In two of the events in which the Scots were seen as having their best chances of winning medals, they have been handed the toughest possible opening ties.
In the women's doubles Imogen Bankier and Kirsty Gilmour face the top English pair and competition fourth seeds Gabby Adcock and Lauren Smith, while in the mixed doubles Bankier and Robert Blair are in the same half of the draw as top seeds Adcock and husband Chris. They also must open against a highly dangerous Malaysian pairing.
Christine Black, the team's long-standing manager who competed at the 1986 Games in Edinburgh, understands the challenges her players will face over the course of the event and knows that it is consequently crucial that they are handled accordingly.
"It will be important to get things right," she said. "We've been pretty lucky with the draw in the team event having Seychelles and Guernsey so we can play and rest people which is really good ahead of the [likely pool-deciding] New Zealand game."
The battle the governing body fought with Commonwealth Games Scotland to get the team up to that full complement now gives Black room to manoeuvre when it comes to ensuring that their leading medal contenders are not overplayed.
"It is 11 days in a row so it is good to have that opportunity [to rest players], because we could have been faced with other teams against whom we might have struggled so we would have had to play our top players all the time. We have got options which has been really good," said the manager.
Of particular concern is minimising the workload on 21-year-old Gilmour, but at least she has been done a favour with last week's withdrawal due to injury of Saina Nehwal, India's defending champion, which elevated the Scot to second seeding.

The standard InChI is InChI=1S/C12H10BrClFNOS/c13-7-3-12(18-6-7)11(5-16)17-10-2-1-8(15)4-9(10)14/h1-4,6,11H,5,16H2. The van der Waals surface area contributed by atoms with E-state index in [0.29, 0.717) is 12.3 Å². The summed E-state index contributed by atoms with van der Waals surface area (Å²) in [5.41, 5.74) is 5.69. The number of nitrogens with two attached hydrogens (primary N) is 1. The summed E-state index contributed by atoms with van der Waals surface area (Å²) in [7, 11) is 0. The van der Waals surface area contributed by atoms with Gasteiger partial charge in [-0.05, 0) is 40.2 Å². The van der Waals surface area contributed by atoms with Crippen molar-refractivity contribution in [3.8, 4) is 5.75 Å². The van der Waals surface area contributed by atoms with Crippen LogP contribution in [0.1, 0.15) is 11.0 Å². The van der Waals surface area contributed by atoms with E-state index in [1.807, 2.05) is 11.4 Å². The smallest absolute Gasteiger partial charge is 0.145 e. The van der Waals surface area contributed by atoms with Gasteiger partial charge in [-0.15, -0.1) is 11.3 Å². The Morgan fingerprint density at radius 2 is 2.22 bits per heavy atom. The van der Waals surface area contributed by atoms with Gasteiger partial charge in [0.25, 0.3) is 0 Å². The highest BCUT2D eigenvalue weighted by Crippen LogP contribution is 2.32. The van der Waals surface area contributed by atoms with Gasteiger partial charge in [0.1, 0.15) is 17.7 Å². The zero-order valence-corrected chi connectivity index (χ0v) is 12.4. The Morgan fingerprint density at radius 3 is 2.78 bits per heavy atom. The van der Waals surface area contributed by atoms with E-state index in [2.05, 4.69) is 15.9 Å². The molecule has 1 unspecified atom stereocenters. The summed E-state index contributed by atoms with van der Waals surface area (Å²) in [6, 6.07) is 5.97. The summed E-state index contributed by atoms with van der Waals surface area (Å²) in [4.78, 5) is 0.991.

Black believes that a mixture of relevant experiences when going into tournaments with similar expectation, at last year's Scottish Open Grand Prix where she reached the final but also at the European Championships where she made an unexpected early exit, will serve Gilmour well. "It's not beyond her to reach the final," said Black.
"I think she'll have learned from the Europeans. At her age when she had never been there before and Scotland having never taken a medal in the Europeans at singles, there was all that pressure, but she's gone through that now and this time she'll be able to embrace it slightly better and hopefully the crowd will be behind her.
"She's played in this hall and we've trained in there for three days so we've got used to it."
Having savoured her own involvement in Edinburgh, Black also believes the home crowd can now be all the more crucial to the Scots' chance of progress in the doubles events. "I can tell you if they [Bankier and Gilmour] take to the court and play doubles against the English girls that will be amazing and the English will not like that draw one bit," she said.
"They are not in a seeded position so they got the English pair first, but the English pair will feel under a lot of pressure as well, so it's a challenge. It will be tough because if they get through that they've then got a quality Singapore pair, but as Imo has said, when they play SuperSeries events they have to play hard matches from the start."
The team has survived a pre-competition injury scare after Paul van Rietvelde suffered a twisted ankle in training last week. "He went over on his ankle slightly in a practice match but he's back and playing today and everything's positive," said Black.
The Scots open the team competition against the Seychelles this morning and play their second tie this evening against Guernsey.